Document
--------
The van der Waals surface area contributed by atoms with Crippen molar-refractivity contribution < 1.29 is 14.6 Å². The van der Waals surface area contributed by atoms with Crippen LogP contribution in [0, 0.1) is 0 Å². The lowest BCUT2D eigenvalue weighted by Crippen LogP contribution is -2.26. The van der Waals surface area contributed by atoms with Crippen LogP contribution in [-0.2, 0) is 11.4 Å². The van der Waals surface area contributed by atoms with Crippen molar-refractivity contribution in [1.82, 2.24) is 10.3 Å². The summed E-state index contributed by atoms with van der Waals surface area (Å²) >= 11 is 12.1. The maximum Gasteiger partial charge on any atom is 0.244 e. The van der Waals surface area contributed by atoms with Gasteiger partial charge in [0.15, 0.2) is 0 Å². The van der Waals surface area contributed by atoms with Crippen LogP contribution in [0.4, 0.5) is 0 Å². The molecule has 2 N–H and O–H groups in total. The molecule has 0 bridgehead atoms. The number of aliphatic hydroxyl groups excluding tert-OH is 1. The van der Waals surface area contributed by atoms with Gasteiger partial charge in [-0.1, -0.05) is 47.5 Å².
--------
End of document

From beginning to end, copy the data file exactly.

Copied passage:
The van der Waals surface area contributed by atoms with Crippen molar-refractivity contribution < 1.29 is 14.6 Å². The van der Waals surface area contributed by atoms with Crippen LogP contribution in [0, 0.1) is 0 Å². The lowest BCUT2D eigenvalue weighted by Crippen LogP contribution is -2.26. The van der Waals surface area contributed by atoms with Crippen LogP contribution in [-0.2, 0) is 11.4 Å². The van der Waals surface area contributed by atoms with Crippen molar-refractivity contribution in [1.82, 2.24) is 10.3 Å². The summed E-state index contributed by atoms with van der Waals surface area (Å²) >= 11 is 12.1. The maximum Gasteiger partial charge on any atom is 0.244 e. The van der Waals surface area contributed by atoms with Gasteiger partial charge in [0.15, 0.2) is 0 Å². The van der Waals surface area contributed by atoms with Crippen LogP contribution in [0.4, 0.5) is 0 Å². The molecule has 2 N–H and O–H groups in total. The molecule has 0 bridgehead atoms. The number of aliphatic hydroxyl groups excluding tert-OH is 1. The van der Waals surface area contributed by atoms with Gasteiger partial charge in [-0.1, -0.05) is 47.5 Å².